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Why essential skills are crucial in supporting local economies

Andrew Barton Andrew Barton Senior Operations Manager - Learning for Work

It's clear to see that every region within the UK is facing its own economic challenges and, as the cost-of-living crisis continues, these issues are seemingly becoming even more stark.  

These challenges may be due to one of – or more likely, a mix of – educational attainment, a lack of access to suitable training and learning provision, transport infrastructure challenges, poor social and economic environments, a lack of innovation and investment, and the cost-of-living issue itself. 

Even though there are some common sector skills gaps (including digital, green skills, and health and social care) that have been identified through the Local Skills Improvement Plans, there is one gap that is linked to all sectors – that of essential skills, also known as ‘work-ready skills’, ‘transferable skills’ or ‘employability skills’. 

Why essential skills are key to navigating change 

Employers have identified that they require individuals who are ready to work with practical and transferable essential life skills. This does not mean that they have all the technical skills required for specific roles, but that they have the skills required to be able to carry out a given role and learn the specific skills and ways of working that the employer needs. 

Some essential skills that have been identified include those of communication, problem-solving, teamwork, critical thinking, time management, confidence, resilience, and the application of these skills within the workplace. They can also include basic digital skills, such as the use of Microsoft packages. 

By having a strong set of essential skills, individuals have a set of attributes that can help them to transfer and transition between sectors and industries. They can help to prepare individuals to strengthen their CVs, as well as to subsequently enter or re-enter the workforce if they have taken time away from it. 

These essential skills can also drive a region through periods of change. For example, if there is a downturn due to a key employer or sector moving away from the region, then the essential skills that are required need to be recognised and the essential skills that individuals already have need to be used to diversify the employability offer and fill the skills gaps that remain within the region. This also allows people to retain their place as valuable members of their community.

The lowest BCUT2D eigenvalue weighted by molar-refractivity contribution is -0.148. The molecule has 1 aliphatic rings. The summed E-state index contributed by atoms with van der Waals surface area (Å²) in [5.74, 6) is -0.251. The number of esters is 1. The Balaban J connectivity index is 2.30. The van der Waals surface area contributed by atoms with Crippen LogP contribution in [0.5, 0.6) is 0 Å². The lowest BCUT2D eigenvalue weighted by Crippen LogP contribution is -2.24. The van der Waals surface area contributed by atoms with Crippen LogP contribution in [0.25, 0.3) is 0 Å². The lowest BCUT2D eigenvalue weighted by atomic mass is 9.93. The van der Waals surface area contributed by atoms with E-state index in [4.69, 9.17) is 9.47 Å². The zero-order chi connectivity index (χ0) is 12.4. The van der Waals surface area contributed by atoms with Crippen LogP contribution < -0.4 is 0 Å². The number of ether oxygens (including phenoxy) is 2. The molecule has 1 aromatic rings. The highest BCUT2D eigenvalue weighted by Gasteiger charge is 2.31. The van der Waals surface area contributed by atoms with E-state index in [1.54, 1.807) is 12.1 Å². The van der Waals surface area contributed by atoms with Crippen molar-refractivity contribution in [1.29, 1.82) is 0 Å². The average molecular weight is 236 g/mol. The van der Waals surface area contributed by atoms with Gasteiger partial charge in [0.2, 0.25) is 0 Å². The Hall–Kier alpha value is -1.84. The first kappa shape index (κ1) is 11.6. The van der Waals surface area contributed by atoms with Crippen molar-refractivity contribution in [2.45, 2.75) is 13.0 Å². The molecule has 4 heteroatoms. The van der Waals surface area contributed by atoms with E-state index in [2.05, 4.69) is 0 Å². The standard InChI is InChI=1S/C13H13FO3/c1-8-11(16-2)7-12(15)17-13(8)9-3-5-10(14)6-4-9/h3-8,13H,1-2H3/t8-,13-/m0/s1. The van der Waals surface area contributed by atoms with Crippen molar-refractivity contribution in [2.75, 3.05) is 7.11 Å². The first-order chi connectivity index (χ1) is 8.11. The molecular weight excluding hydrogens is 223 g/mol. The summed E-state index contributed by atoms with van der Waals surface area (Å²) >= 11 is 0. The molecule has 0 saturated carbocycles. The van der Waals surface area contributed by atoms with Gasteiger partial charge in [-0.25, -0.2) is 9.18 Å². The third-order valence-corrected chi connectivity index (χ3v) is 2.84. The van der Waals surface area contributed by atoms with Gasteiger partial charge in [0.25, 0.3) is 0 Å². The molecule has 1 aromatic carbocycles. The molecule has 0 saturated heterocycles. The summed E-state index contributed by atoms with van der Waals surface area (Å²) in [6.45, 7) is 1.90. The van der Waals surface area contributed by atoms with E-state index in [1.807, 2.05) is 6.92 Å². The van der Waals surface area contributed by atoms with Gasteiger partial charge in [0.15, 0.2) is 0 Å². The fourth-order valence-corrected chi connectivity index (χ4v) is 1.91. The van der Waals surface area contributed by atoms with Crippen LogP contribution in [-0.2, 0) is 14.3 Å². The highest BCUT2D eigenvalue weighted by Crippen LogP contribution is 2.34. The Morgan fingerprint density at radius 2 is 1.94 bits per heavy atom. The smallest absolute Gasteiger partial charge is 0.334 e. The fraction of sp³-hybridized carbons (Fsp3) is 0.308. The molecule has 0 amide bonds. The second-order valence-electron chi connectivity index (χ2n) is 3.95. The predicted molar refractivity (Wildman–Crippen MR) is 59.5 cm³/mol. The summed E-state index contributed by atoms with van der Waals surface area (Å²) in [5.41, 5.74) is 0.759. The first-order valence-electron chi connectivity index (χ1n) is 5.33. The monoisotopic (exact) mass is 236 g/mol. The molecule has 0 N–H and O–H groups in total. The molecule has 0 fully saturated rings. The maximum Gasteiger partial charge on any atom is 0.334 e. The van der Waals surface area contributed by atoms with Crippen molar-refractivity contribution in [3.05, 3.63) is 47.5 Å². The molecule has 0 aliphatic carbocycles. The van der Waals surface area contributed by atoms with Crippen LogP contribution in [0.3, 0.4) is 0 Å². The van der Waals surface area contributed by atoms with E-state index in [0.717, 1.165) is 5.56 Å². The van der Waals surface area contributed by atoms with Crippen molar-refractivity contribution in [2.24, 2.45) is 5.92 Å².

LSIPs, essential skills and finding solutions 

At present, there are clear difficulties for employers across all sectors in recruiting the right people at the right time. This issue is exacerbated due to the lack of clear progression opportunities outside of mainstream educational choices, the population decline in people of working age, and increased economic inactivity.  

Adults (individuals who are 19+, but more specifically, those who are 24+) face the biggest challenge with regard to this because of a confusing and shrinking adult funding landscape. It is not only adults who are out of work that need a focus, but also those who are in employment and need to upskill to stay abreast of changing technology – as well as those who may be looking to change careers across different sectors. 

At NCFE, we’re wholly committed to supporting the plans for addressing local skills needs, ensuring no individual is left behind when it comes to education. We are actively involved in the creation of Local skills Improvement Plans (LSIPs), which have been developed to provide an agreed set of actionable priorities that employers, providers and other stakeholders in a local area can get behind.  

At present, we sit on the following LSIP groups:  

We also have active engagement with LSIP groups in areas such as Cumbria, Sussex, West & North Yorkshire and Kent. 

By ensuring we can identify and address the essential skills required to tackle specific skills gaps within each of the regions’ LSIPs, we can work together to ensure there's a strong foundation for which to strengthen the local economy across our regions.  

Building a short-, medium- and long-term plan to ensure that a sufficient number of people are equipped with the correct skills at the time jobs become available within their area will be key to this. 

To discover more about the work-based learning qualifications and education products that we offer individuals to enter or re-enter the workplace, visit our Learning for Work homepage. 

By having a strong set of essential skills, individuals have a set of attributes that can help them to transfer and transition between sectors and industries.

Andrew Barton, Senior Operations Manager of Learning for Work
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